model.fit(X_train, Y_train, batch_size=16, nb_epoch=10)
score = model.evaluate(X_test, Y_test, batch_size=16)

Architecture for learning image captions with a convnet and a Gated Recurrent Unit:

(word-level embedding, caption of maximum length 16 words).

Note that getting this to actually "work" will require using a bigger convnet, initialized with pre-trained weights. Displaying readable results will also require an embedding decoder.

max_caption_len = 16

model = Sequential()
model.add(Convolution2D(32, 3, 3, 3, border_mode='full')) 
model.add(Activation('relu'))
model.add(Convolution2D(32, 32, 3, 3))
model.add(Activation('relu'))
model.add(MaxPooling2D(poolsize=(2, 2)))

model.add(Convolution2D(64, 32, 3, 3, border_mode='full')) 
model.add(Activation('relu'))
model.add(Convolution2D(64, 64, 3, 3)) 
model.add(Activation('relu'))
model.add(MaxPooling2D(poolsize=(2, 2)))

model.add(Convolution2D(128, 64, 3, 3, border_mode='full')) 
model.add(Activation('relu'))
model.add(Convolution2D(128, 128, 3, 3)) 
model.add(Activation('relu'))
model.add(MaxPooling2D(poolsize=(2, 2)))

model.add(Flatten(128*4*4))
model.add(Dense(128*4*4, 256))
model.add(Activation('relu'))
model.add(Dropout(0.5))

model.add(Repeat(max_caption_len)) 
# the GRU below returns sequences of max_caption_len vectors of size 256 (our word embedding size)
model.add(GRU(256, 256, return_sequences=True))

model.compile(loss='mean_squared_error', optimizer='rmsprop')

# "images" is a numpy array of shape (nb_samples, nb_channels=3, width, height) 
# "captions" is a numpy array of shape (nb_samples, max_caption_len=16, embedding_dim=256)
# captions are supposed already embedded (dense vectors).
model.fit(images, captions, batch_size=16, nb_epoch=100)
    

In the examples folder, you will find example models for real datasets:

  • CIFAR10 small images classification: Convnet with realtime data augmentation
  • IMDB movie review sentiment classification: LSTM over sequences of words
  • Reuters newswires topic classification: Multilayer Perceptron

Warning

This is a 0.0.1 alpha release. Feature scope is limited, and wild bugs may appear.

Current capabilities

  • model architectures:

    • Sequential (pipeline of layers)
  • layers:

    • layers.core:
      • Dense
      • Dropout
      • Activation
      • Embedding
      • Reshape
      • Flatten
      • RepeatVector
    • layers.convolutional:
      • Convolution2D
      • MaxPooling2D
    • layers.recurrent:
      • SimpleRNN
      • SimpleDeepRNN
      • GRU
      • LSTM
    • layers.advanced_activations:
      • LeakyReLU
      • PReLU
    • layers.normalization:
      • BatchNormalization
  • optimizers:

    • SGD (supports decay, momentum, Nesterov momentum)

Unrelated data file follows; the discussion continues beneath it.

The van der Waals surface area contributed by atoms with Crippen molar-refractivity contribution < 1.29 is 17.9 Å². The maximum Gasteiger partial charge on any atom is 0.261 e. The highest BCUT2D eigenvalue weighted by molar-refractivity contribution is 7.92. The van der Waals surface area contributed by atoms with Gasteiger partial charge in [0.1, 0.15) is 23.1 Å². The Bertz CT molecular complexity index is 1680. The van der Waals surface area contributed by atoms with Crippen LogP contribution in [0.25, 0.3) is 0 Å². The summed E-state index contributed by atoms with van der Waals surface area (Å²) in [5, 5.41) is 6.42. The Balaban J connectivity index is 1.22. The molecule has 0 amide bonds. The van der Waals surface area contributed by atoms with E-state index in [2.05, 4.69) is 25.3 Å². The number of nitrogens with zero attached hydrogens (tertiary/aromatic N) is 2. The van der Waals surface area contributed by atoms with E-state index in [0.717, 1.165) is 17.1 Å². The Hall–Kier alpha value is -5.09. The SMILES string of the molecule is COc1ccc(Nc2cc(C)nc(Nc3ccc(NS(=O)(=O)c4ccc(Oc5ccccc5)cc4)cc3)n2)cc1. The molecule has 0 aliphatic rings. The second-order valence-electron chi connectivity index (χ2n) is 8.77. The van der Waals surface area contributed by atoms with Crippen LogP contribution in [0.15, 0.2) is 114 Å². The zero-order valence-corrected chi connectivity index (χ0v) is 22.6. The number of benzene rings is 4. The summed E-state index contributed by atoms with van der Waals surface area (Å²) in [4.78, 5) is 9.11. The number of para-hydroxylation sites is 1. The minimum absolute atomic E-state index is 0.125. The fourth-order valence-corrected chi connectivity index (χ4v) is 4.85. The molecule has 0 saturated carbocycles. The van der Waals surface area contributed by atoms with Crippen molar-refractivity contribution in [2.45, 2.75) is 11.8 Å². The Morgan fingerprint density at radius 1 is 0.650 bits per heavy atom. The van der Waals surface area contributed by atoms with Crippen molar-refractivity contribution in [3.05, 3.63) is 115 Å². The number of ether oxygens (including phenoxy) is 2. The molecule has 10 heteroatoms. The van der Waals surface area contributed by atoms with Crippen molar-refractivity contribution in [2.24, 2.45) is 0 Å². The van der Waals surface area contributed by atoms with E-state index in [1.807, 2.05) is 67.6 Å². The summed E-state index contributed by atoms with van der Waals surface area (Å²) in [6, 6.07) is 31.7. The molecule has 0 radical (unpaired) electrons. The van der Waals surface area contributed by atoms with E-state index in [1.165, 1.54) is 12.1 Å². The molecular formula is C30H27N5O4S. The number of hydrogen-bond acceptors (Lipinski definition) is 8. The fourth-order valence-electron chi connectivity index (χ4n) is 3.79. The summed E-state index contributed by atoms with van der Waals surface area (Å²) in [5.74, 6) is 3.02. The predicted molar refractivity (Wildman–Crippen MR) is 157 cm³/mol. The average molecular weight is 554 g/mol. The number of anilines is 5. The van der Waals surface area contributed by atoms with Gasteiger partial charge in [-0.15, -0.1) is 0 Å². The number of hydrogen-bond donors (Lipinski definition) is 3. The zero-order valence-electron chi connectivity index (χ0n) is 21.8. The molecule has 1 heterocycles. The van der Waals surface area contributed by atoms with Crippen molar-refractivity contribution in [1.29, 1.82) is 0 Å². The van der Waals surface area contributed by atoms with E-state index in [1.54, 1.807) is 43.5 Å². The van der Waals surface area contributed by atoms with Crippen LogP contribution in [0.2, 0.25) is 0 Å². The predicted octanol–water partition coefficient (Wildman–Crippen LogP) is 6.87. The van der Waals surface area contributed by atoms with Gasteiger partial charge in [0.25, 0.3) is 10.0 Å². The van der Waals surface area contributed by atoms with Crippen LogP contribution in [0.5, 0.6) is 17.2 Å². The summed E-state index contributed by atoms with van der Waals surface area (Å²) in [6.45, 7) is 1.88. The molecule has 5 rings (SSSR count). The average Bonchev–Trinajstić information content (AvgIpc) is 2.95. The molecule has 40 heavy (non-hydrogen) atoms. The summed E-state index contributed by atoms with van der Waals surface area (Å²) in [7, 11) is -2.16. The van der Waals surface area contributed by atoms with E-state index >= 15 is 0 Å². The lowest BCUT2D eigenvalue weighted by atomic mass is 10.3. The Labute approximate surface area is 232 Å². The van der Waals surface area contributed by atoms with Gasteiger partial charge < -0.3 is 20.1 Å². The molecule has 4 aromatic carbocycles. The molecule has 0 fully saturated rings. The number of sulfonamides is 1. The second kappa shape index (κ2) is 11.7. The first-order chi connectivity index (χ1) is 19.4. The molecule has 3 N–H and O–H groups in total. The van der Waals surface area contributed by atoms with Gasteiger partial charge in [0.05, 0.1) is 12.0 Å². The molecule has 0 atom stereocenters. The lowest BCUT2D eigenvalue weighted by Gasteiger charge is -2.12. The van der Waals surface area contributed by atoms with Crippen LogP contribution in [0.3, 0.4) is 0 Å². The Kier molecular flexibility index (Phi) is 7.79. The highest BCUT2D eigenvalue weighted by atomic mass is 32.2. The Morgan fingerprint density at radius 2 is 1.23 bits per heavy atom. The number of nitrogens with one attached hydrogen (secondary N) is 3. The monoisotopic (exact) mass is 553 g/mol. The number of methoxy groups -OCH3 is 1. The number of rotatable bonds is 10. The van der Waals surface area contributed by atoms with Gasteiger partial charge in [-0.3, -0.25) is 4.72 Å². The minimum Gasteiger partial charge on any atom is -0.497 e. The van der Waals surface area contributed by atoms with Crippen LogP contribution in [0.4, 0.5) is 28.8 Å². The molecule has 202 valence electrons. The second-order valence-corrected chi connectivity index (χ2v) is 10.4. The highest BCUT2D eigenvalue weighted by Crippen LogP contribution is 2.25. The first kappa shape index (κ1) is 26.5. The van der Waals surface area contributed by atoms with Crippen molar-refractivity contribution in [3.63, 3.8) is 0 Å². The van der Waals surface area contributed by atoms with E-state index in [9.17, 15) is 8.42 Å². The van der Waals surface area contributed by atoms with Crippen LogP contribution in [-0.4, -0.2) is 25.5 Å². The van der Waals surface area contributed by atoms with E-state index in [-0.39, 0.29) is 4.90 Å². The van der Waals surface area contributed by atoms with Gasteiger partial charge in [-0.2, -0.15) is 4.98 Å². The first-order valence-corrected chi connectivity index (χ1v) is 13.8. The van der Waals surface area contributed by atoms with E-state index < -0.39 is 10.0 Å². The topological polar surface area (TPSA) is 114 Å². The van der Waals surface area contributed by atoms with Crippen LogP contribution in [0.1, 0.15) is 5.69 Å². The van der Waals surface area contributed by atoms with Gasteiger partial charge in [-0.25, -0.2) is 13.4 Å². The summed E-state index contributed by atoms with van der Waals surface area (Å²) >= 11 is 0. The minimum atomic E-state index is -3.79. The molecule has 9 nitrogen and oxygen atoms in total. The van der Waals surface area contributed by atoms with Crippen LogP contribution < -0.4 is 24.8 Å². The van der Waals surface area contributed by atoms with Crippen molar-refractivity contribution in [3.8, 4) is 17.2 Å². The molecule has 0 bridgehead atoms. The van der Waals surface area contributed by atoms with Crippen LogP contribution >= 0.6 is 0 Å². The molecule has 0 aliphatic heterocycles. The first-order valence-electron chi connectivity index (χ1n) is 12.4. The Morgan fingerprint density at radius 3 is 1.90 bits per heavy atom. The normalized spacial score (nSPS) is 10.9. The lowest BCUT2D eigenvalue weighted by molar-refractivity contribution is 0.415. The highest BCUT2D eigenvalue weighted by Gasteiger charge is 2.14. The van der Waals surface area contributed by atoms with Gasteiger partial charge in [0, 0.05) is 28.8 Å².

• RMSprop
    • Adagrad
    • Adadelta
  • datasets:

    • CIFAR10: thumbnail image classification
    • Reuters: newswire topic classification
    • IMDB: sentiment classification
  • preprocessing:

    • image:
      • ImageDataGenerator: realtime image data augmentation and preprocessing (normalization, ZCA whitening)
      • random_rotation
      • random_shift
      • horizontal_flip
      • vertical_flip
    • text:
      • Tokenizer
      • one_hot
    • sequence:
      • pad_sequences
  • objectives:

    • mean_squared_error
    • mean_absolute_error
    • hinge
    • squared_hinge
    • binary_crossentropy
    • categorical_crossentropy
  • activation functions: softmax, softplus, relu, sigmoid, hard_sigmoid, linear

  • initialization functions: normal, uniform, lecun_uniform, orthogonal

Installation

Keras uses the following dependencies:

Once you have the dependencies installed, cd to the Keras folder and run the install command:

sudo python setup.py install

Why this name, Keras?

Keras (κέρας) means horn in Greek. It is a reference to a literary image from ancient Greek and Latin literature, first found in the Odyssey, where dream spirits (Oneiroi, singular Oneiros) are divided between those who deceive men with false visions, who arrive to Earth through a gate of ivory, and those who announce a future that will come to pass, who arrive through a gate of horn. It's a play on the words κέρας (horn) / κραίνω (fulfill), and ἐλέφας (ivory) / ἐλεφαίρομαι (deceive).

Keras was developed as part of the research effort of project ONEIROS (Open-ended Neuro-Electronic Intelligent Robot Operating System).

"Oneiroi are beyond our unravelling --who can be sure what tale they tell? Not all that men look for comes to pass. Two gates there are that give passage to fleeting Oneiroi; one is made of horn, one of ivory. The Oneiroi that pass through sawn ivory are deceitful, bearing a message that will not be fulfilled; those that come out through polished horn have truth behind them, to be accomplished for men who see them." Homer, Odyssey 19. 562 ff (Shewring translation).